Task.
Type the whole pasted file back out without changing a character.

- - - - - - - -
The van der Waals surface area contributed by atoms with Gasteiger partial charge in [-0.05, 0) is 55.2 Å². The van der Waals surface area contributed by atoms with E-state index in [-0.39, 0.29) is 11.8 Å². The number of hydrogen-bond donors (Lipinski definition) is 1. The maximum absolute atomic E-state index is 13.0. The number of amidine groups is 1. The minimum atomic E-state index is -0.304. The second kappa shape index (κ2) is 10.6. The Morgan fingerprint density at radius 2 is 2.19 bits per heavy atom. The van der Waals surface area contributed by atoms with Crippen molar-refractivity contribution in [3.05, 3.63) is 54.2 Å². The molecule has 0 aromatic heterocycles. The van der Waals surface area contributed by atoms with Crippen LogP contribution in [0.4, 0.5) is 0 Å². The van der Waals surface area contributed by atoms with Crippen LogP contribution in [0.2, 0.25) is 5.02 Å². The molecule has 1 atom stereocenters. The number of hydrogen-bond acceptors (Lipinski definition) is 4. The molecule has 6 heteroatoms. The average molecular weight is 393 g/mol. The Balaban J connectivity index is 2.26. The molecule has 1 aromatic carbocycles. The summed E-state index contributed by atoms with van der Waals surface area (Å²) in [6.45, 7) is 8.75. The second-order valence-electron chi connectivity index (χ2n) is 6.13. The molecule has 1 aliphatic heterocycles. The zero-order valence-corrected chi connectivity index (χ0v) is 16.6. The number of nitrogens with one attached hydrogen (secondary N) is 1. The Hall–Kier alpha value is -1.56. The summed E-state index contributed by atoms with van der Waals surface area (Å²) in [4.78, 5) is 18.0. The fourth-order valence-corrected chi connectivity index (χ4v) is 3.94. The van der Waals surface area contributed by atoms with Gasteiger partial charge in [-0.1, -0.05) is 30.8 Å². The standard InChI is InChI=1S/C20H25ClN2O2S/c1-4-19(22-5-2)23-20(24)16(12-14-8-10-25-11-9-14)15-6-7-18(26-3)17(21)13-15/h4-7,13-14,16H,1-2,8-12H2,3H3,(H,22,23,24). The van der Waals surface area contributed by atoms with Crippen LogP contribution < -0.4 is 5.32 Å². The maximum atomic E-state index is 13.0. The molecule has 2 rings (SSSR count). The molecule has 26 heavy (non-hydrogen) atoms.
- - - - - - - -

The van der Waals surface area contributed by atoms with Gasteiger partial charge in [-0.05, 0) is 55.2 Å². The van der Waals surface area contributed by atoms with E-state index in [-0.39, 0.29) is 11.8 Å². The number of hydrogen-bond donors (Lipinski definition) is 1. The maximum absolute atomic E-state index is 13.0. The number of amidine groups is 1. The minimum atomic E-state index is -0.304. The second kappa shape index (κ2) is 10.6. The Morgan fingerprint density at radius 2 is 2.19 bits per heavy atom. The van der Waals surface area contributed by atoms with Crippen molar-refractivity contribution in [3.05, 3.63) is 54.2 Å². The molecule has 0 aromatic heterocycles. The van der Waals surface area contributed by atoms with Crippen LogP contribution in [0.4, 0.5) is 0 Å². The van der Waals surface area contributed by atoms with Crippen LogP contribution in [0.2, 0.25) is 5.02 Å². The molecule has 1 atom stereocenters. The number of hydrogen-bond acceptors (Lipinski definition) is 4. The molecule has 6 heteroatoms. The average molecular weight is 393 g/mol. The Balaban J connectivity index is 2.26. The molecule has 1 aromatic carbocycles. The summed E-state index contributed by atoms with van der Waals surface area (Å²) in [6.45, 7) is 8.75. The second-order valence-electron chi connectivity index (χ2n) is 6.13. The molecule has 1 aliphatic heterocycles. The zero-order valence-corrected chi connectivity index (χ0v) is 16.6. The number of nitrogens with one attached hydrogen (secondary N) is 1. The Hall–Kier alpha value is -1.56. The summed E-state index contributed by atoms with van der Waals surface area (Å²) in [4.78, 5) is 18.0. The fourth-order valence-corrected chi connectivity index (χ4v) is 3.94. The van der Waals surface area contributed by atoms with Gasteiger partial charge in [-0.1, -0.05) is 30.8 Å². The standard InChI is InChI=1S/C20H25ClN2O2S/c1-4-19(22-5-2)23-20(24)16(12-14-8-10-25-11-9-14)15-6-7-18(26-3)17(21)13-15/h4-7,13-14,16H,1-2,8-12H2,3H3,(H,22,23,24). The van der Waals surface area contributed by atoms with Crippen LogP contribution < -0.4 is 5.32 Å². The maximum atomic E-state index is 13.0. The molecule has 2 rings (SSSR count). The molecule has 26 heavy (non-hydrogen) atoms.